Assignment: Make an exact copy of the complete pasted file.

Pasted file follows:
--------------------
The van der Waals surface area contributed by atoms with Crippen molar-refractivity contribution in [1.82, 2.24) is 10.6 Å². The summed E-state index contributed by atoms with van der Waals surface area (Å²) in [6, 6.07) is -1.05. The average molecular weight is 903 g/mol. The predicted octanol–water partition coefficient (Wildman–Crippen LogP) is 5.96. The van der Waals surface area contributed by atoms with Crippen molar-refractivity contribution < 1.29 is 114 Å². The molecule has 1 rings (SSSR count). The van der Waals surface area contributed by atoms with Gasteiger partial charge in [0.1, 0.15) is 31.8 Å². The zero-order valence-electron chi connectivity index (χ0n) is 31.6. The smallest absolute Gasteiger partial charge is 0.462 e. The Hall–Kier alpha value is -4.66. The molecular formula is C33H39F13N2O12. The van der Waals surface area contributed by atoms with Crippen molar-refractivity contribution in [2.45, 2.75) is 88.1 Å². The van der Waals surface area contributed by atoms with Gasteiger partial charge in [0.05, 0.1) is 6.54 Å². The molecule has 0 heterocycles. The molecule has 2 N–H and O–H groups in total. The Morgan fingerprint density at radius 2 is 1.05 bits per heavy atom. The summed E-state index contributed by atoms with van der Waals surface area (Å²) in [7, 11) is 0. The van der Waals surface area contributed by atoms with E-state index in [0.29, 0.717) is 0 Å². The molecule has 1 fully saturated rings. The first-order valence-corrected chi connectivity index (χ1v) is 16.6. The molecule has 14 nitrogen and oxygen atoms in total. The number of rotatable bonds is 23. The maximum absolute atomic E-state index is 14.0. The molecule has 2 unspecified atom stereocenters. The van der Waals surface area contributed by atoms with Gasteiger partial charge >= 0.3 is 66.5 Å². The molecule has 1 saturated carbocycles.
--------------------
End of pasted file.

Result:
The van der Waals surface area contributed by atoms with Crippen molar-refractivity contribution in [1.82, 2.24) is 10.6 Å². The summed E-state index contributed by atoms with van der Waals surface area (Å²) in [6, 6.07) is -1.05. The average molecular weight is 903 g/mol. The predicted octanol–water partition coefficient (Wildman–Crippen LogP) is 5.96. The van der Waals surface area contributed by atoms with Crippen molar-refractivity contribution < 1.29 is 114 Å². The molecule has 1 rings (SSSR count). The van der Waals surface area contributed by atoms with Gasteiger partial charge in [0.1, 0.15) is 31.8 Å². The zero-order valence-electron chi connectivity index (χ0n) is 31.6. The smallest absolute Gasteiger partial charge is 0.462 e. The Hall–Kier alpha value is -4.66. The molecular formula is C33H39F13N2O12. The van der Waals surface area contributed by atoms with Crippen molar-refractivity contribution in [2.45, 2.75) is 88.1 Å². The van der Waals surface area contributed by atoms with Gasteiger partial charge in [0.05, 0.1) is 6.54 Å². The molecule has 0 heterocycles. The molecule has 2 N–H and O–H groups in total. The Morgan fingerprint density at radius 2 is 1.05 bits per heavy atom. The summed E-state index contributed by atoms with van der Waals surface area (Å²) in [7, 11) is 0. The van der Waals surface area contributed by atoms with E-state index in [0.29, 0.717) is 0 Å². The molecule has 1 fully saturated rings. The first-order valence-corrected chi connectivity index (χ1v) is 16.6. The molecule has 14 nitrogen and oxygen atoms in total. The number of rotatable bonds is 23. The maximum absolute atomic E-state index is 14.0. The molecule has 2 unspecified atom stereocenters. The van der Waals surface area contributed by atoms with Gasteiger partial charge >= 0.3 is 66.5 Å². The molecule has 1 saturated carbocycles.